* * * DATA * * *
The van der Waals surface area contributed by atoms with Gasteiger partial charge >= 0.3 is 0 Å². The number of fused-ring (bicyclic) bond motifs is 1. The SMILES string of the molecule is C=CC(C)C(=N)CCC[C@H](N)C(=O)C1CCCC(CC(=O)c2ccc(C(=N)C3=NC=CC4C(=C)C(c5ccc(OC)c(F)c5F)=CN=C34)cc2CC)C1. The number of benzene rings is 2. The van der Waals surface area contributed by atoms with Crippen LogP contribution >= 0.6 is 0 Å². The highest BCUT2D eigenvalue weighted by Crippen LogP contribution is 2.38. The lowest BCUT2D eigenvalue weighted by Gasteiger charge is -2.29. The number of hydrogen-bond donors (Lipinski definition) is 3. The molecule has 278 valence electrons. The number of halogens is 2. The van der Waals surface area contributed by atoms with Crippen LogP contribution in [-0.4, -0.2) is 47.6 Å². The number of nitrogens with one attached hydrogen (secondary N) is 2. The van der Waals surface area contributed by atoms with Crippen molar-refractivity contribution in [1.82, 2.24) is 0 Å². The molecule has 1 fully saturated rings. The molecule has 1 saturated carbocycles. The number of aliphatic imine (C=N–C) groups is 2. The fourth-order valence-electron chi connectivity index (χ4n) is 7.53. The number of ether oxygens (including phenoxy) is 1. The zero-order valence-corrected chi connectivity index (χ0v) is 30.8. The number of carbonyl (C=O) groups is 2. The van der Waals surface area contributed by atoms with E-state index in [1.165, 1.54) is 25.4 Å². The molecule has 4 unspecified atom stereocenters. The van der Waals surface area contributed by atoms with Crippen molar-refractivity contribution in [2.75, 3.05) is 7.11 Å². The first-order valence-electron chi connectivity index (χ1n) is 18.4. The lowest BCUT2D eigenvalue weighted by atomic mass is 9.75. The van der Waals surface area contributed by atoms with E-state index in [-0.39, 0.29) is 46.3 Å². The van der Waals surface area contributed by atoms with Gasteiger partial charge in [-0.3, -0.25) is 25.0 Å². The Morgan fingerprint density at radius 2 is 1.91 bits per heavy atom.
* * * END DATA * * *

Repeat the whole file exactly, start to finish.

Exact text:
The van der Waals surface area contributed by atoms with Gasteiger partial charge >= 0.3 is 0 Å². The number of fused-ring (bicyclic) bond motifs is 1. The SMILES string of the molecule is C=CC(C)C(=N)CCC[C@H](N)C(=O)C1CCCC(CC(=O)c2ccc(C(=N)C3=NC=CC4C(=C)C(c5ccc(OC)c(F)c5F)=CN=C34)cc2CC)C1. The number of benzene rings is 2. The van der Waals surface area contributed by atoms with Crippen LogP contribution >= 0.6 is 0 Å². The highest BCUT2D eigenvalue weighted by Crippen LogP contribution is 2.38. The lowest BCUT2D eigenvalue weighted by Gasteiger charge is -2.29. The number of hydrogen-bond donors (Lipinski definition) is 3. The molecule has 278 valence electrons. The number of halogens is 2. The van der Waals surface area contributed by atoms with Crippen LogP contribution in [-0.4, -0.2) is 47.6 Å². The number of nitrogens with one attached hydrogen (secondary N) is 2. The van der Waals surface area contributed by atoms with Crippen molar-refractivity contribution in [1.82, 2.24) is 0 Å². The molecule has 1 fully saturated rings. The molecule has 1 saturated carbocycles. The number of aliphatic imine (C=N–C) groups is 2. The fourth-order valence-electron chi connectivity index (χ4n) is 7.53. The number of ether oxygens (including phenoxy) is 1. The zero-order valence-corrected chi connectivity index (χ0v) is 30.8. The number of carbonyl (C=O) groups is 2. The van der Waals surface area contributed by atoms with E-state index in [1.165, 1.54) is 25.4 Å². The molecule has 4 unspecified atom stereocenters. The van der Waals surface area contributed by atoms with Crippen molar-refractivity contribution in [2.75, 3.05) is 7.11 Å². The first-order valence-electron chi connectivity index (χ1n) is 18.4. The lowest BCUT2D eigenvalue weighted by atomic mass is 9.75. The van der Waals surface area contributed by atoms with E-state index in [-0.39, 0.29) is 46.3 Å². The van der Waals surface area contributed by atoms with Gasteiger partial charge in [-0.3, -0.25) is 25.0 Å². The Morgan fingerprint density at radius 2 is 1.91 bits per heavy atom.